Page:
The population in 1086 was 7 villagers, 3 smallholders and 4 slaves which might have amounted to a population of 40 or 50. There was also a mill. The Thane who owned the manor in 1066 was Bisi of Calverton. It is fair to assume that he was an absentee landlord who probably employed a Reeve (one of the villagers) to look after the affairs of the manor. After the conquest the manor was given to one of King William's chief supporters, Miles Crispin, and he in turn provided the manor to one of his knights in lieu of service - a man called Ralph.

In 1202 his granddaughter, Amice, granted two virgates of land (about 60 acres) to Simon of Stanton who later used the surname Barry. He may have been her husband or son, but at any rate the name Barry now becomes associated with the manor from this time forth.

It can be inferred from this that there was a Manor House (probably a hall in the early years) and other dwellings for the peasants. Archaeological investigation would probably reveal their whereabouts but it's a safe bet that they would be above the floodline. There has been a farmhouse and buildings on the Newport Road for the past 200 years. It may have been built on an older settlement or possibly the old manor house used to be here. I'm afraid it's all guesswork.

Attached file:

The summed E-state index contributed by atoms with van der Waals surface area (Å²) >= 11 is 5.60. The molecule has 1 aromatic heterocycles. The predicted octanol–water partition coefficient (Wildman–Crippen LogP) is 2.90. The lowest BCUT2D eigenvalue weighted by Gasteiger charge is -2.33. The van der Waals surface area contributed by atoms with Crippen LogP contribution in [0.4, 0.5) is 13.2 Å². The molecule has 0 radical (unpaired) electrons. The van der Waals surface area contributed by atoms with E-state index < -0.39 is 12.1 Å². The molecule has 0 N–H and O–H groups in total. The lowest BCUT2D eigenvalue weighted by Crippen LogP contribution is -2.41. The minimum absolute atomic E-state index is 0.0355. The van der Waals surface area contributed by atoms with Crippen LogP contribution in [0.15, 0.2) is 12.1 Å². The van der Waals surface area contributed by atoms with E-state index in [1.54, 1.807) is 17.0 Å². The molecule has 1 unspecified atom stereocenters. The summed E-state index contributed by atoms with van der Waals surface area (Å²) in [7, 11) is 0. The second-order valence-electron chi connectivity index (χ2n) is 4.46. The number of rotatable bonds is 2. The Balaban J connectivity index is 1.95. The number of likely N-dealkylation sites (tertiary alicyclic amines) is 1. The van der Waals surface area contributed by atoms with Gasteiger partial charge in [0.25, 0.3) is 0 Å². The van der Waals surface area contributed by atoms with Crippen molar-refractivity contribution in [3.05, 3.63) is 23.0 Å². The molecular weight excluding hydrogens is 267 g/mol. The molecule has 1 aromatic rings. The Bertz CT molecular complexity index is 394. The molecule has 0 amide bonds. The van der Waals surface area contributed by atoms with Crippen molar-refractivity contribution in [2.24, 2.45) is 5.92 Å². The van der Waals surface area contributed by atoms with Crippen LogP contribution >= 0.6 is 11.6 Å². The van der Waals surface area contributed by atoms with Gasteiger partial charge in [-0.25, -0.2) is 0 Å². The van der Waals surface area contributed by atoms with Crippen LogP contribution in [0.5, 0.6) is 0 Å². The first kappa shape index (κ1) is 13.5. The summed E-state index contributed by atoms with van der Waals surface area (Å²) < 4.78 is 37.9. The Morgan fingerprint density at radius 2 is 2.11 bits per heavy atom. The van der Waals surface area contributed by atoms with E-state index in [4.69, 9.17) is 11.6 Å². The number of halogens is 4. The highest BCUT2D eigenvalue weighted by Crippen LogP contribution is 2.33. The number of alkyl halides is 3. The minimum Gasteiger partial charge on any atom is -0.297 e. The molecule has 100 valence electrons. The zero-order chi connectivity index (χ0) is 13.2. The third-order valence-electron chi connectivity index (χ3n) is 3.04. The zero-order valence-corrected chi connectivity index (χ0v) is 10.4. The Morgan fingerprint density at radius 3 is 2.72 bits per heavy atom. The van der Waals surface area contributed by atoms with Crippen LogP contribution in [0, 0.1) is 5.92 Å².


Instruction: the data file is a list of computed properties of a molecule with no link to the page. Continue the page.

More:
This map from 1770 shows that the Stantonbury mansion was still there. It was pulled down a few years later.

The course of the river has been much changed through the excavation of gravel pits but there were  several mills here. The is one in 1086 which is described as broken down in 1324, three corn mills in 1653 and 1695 and four in 1721.

The Manor passed through several families over the centuries and it would be tedious to list them; however, some of the occupants were colourful. In the 1620s it was occupied by Viscount Purbeck who was a lunatic and under the care and treatment of Dr. Napier, then Rector of Great Linford. A hundred years later, John Wittewronge, murdered an actor called Joseph Griffith at The aracen's Head, Newport Pagnell, and had to flee the country until the hue and cry died down. He returned some years later and sold the manor to Sarah, Duchess of Marlborough who then bequeathed it in her will to John Spencer. Thus this manor, and Bradwell, became the property of the Earls Spencer. There is some commemoration of this fact in the name Spencer Street in New Bradwell.